While some auto insurance providers are set to significantly increase their rates, drivers don’t have to lose control over how much they pay for coverage.
A return to pre-pandemic traffic levels and a rising number of accidents are leading some Ontario insurance companies to raise their rates as high as 12 per cent, according to Rates.ca, a website that allows consumers to shop around for insurance.
Canada-wide inflation has led to an increase in cost of auto parts, meaning higher repair costs and repair time delays.
Insurance companies are responding to this by applying to increase premiums through the Financial Services Regulatory Authority of Ontario (FSRA).
Despite this, there are ways to find better insurance deals based on your lifestyle, says Elliott Silverstein, Director of Government Relations at the Canadian Automobile Association (CAA).
“Different insurance companies offer different plans that may be tailored to your lifestyle. So really, now that we’re seeing some of these changes, and people are really watching their pocketbooks, it’s a great time to really assess what the costs are and where the best possible value for the best possible coverage is.”
Setting out to find a new insurance provider doesn’t need to be challenging – it’s really about going back to the basics, Silverstein told CTVNews.ca in a phone interview.
“If you’re wanting to work with a particular insurance company, contact that company directly. But also speak to a licensed broker because they can provide you ample information about multiple insurance companies to give you the right fit based on the vehicles you have, and the lifestyle that you live so that you’re getting the best possible value out there.”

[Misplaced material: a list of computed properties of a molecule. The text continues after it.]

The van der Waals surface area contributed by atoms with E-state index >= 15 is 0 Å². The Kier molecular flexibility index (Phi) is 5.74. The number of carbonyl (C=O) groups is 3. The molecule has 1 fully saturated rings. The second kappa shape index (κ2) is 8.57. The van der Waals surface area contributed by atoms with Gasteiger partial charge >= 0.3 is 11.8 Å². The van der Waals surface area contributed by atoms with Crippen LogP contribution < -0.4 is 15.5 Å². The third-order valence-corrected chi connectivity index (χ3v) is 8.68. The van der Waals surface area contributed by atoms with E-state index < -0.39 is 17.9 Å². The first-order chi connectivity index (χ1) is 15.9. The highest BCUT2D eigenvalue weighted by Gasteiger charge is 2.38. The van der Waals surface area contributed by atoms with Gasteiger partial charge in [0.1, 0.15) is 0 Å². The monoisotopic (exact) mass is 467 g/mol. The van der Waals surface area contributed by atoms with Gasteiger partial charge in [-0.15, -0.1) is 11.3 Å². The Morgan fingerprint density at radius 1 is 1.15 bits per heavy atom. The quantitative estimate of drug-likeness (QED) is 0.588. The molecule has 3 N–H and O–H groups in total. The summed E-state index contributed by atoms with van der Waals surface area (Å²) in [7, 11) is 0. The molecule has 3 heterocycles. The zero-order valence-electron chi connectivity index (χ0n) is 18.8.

When an insurance company determines a premium, factors such as age, gender, postal code, driving history, mileage, and coverage amount are all taken into consideration.
“If you’re a low-kilometre driver, there are ways to find significant savings. Regardless of where you live, you’ll find some of those savings. That’s the big piece that people may not be aware of,” says Silverstein. “For example, CAA insurance has the CAA Mypace program, which is designed for drivers that drive less than 12,000 kilometers a year.”
Some insurance increases in Ontario will begin as early as this September, while other company rates won’t rise until 2023.
“There’s never a bad time to shop around for insurance. If you’re getting your renewals and you’re seeing a price increase, I think it’s a good opportunity to talk to a broker or an agent to really find out what the best possible options are for you,” says Silverstein.
In terms of lowering overall insurance costs, there are some other ways to proactively save money, according to Allstate Insurance:
You might consider decreasing your collision coverage on older vehicles. For example, If you have a 12-year-old car that is worth $1,000 and your deductible is $1,000, it may not be worth it to carry collision coverage.
Try to maintain a clean driving record, as this is a factor taken into consideration when determining a premium.
Instead of racking up kilometres, drive less and instead car pool or take public transportation from time to time.
Look into the type, year and safety rating of your vehicle. Your premium can be lowered if your vehicle is considered to be difficult to steal or wouldn’t cost too much to repair.